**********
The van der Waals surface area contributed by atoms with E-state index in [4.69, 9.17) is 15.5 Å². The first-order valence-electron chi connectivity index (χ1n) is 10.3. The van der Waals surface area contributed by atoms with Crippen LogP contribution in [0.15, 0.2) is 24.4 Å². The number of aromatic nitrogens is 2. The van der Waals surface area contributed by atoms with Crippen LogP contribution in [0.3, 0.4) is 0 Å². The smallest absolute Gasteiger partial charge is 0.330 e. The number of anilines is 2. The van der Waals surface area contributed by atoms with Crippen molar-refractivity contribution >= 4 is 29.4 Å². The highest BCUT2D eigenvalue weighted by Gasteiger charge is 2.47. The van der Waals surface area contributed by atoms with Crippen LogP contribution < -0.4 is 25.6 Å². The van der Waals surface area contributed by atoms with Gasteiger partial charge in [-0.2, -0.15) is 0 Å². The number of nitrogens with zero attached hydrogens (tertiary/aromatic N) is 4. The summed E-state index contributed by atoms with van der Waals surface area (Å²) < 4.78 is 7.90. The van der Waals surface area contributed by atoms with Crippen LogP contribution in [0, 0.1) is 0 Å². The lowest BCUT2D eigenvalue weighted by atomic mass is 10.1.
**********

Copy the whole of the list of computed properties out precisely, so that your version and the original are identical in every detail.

The van der Waals surface area contributed by atoms with E-state index in [4.69, 9.17) is 15.5 Å². The first-order valence-electron chi connectivity index (χ1n) is 10.3. The van der Waals surface area contributed by atoms with Crippen LogP contribution in [0.15, 0.2) is 24.4 Å². The number of aromatic nitrogens is 2. The van der Waals surface area contributed by atoms with Crippen LogP contribution in [0.3, 0.4) is 0 Å². The smallest absolute Gasteiger partial charge is 0.330 e. The number of anilines is 2. The van der Waals surface area contributed by atoms with Crippen molar-refractivity contribution >= 4 is 29.4 Å². The highest BCUT2D eigenvalue weighted by Gasteiger charge is 2.47. The van der Waals surface area contributed by atoms with Crippen LogP contribution < -0.4 is 25.6 Å². The van der Waals surface area contributed by atoms with Gasteiger partial charge in [-0.2, -0.15) is 0 Å². The number of nitrogens with zero attached hydrogens (tertiary/aromatic N) is 4. The summed E-state index contributed by atoms with van der Waals surface area (Å²) < 4.78 is 7.90. The van der Waals surface area contributed by atoms with Crippen LogP contribution in [0, 0.1) is 0 Å². The lowest BCUT2D eigenvalue weighted by atomic mass is 10.1.